A Tale of Two Bookshops


The Big Sleep could well be the greatest crime film ever made.

Is it the real world?
No, of course not. It is completely artificial.

Consider either of the scenes set in the second hand book shop: the one where he pulls Dorothy with the corniest routine in the manual (you'd look beautiful without your glasses, Miss Malone) and coaxes her into closing up the shop for a boozy afternoon in the back room, or the one where he affects a lisp and tries to needle Sonia Darrin into admitting that her store is a front for Geiger's porno and blackmail racket.
Both sequences are surprising: Malone's for its sexual frankness, Darrin's because Bogart is unmistakably pretending to be homosexual. But they are also perfect little nuggets of cinema; scenes that exist - like all scenes used to do - purely to advance the plot, but which through the utmost professionalism of everyone responsible for them before and behind the camera, emerge as little mini-masterpieces in their own right.
Like the whole film, these sequences are a lesson in how to achieve and sustain mood, style and excitement without once setting foot outside a studio sound stage. And never for a second do we think in either one of them that we are in a real bookshop.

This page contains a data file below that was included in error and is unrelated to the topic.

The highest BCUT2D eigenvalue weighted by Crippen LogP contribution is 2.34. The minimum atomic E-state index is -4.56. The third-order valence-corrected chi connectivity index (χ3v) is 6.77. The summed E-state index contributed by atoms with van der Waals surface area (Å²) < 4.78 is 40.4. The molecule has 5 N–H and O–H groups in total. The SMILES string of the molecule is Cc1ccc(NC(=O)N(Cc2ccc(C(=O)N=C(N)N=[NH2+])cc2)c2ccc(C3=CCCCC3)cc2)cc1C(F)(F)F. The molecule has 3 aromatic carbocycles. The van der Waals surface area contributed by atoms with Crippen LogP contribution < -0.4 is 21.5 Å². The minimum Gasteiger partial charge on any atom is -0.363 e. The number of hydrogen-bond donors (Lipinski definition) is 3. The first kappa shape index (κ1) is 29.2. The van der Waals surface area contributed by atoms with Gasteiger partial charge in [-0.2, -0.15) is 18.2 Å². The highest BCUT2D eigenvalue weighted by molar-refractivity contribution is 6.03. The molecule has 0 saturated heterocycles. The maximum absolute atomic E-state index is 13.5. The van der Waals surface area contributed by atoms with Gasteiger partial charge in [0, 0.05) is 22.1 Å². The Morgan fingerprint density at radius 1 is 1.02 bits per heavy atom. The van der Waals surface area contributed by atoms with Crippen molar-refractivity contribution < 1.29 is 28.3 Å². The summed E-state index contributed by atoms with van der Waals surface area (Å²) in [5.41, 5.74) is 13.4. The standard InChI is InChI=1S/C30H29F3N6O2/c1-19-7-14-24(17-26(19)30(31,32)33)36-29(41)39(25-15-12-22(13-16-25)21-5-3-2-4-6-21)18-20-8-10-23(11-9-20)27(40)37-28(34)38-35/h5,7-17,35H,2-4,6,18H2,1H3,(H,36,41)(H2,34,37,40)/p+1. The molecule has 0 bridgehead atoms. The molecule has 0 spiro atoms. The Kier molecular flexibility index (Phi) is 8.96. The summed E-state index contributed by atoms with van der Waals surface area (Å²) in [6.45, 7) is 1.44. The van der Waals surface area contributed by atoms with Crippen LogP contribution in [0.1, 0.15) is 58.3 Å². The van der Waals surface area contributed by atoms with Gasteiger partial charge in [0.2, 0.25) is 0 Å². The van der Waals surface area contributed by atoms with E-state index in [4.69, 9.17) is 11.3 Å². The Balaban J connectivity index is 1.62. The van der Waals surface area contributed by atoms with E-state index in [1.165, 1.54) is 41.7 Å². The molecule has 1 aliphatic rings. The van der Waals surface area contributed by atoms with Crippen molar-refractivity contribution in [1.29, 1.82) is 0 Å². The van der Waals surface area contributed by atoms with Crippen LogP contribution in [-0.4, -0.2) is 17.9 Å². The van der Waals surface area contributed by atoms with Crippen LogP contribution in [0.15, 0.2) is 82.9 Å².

This latter point reminded me of an email I received last year from an American visitor to this site called Joe Kenney, who wrote:

What I love about old films is their artificiality: rather than go to Paris they built a replica on the lot... You know that scene where John Barrymore sneaks out the window in Grand Hotel, and looks over that German cityscape? It's obviously a painting, yet its artificiality (for me) only serves to further the "fairy tale" ambiance of these old movies.

As well as everything that people love about old Hollywood, I also love everything that people hate about old Hollywood. I love the studio system and the tyrannical moguls. I love censorship.
And most of all I love the artificiality.
What is it with this cult of realism? I go along with Mamoulian.

Mamoulian's worth listening to on most any subject. I'd say he was the greatest creative artist in cinema, a supreme stylist whose best films, hugely diverse in genre and mood, are made one by their innovation, their clear commitment to the transformation of the material - away from realism, into poetry, into art - by use of all the stylistic (that is, artificial) resources available to the film-maker. And if those resources were not there he invented them, and all, never let it be forgotten, within the strictly commercial framework of popular Hollywood narrative.
Mamoulian knew that lack of restriction shrinks aspiration. He realised, for instance, that censorship, for all his brushes with it and the inevitable pettinesses and double-standards that must rise from it, was a guarantee of high creative standards as much as - in fact far more than - moral ones. And in particular, he hated realism, which he identified as the art of the obvious.
I've quoted him elsewhere on this subject but it stands repeating: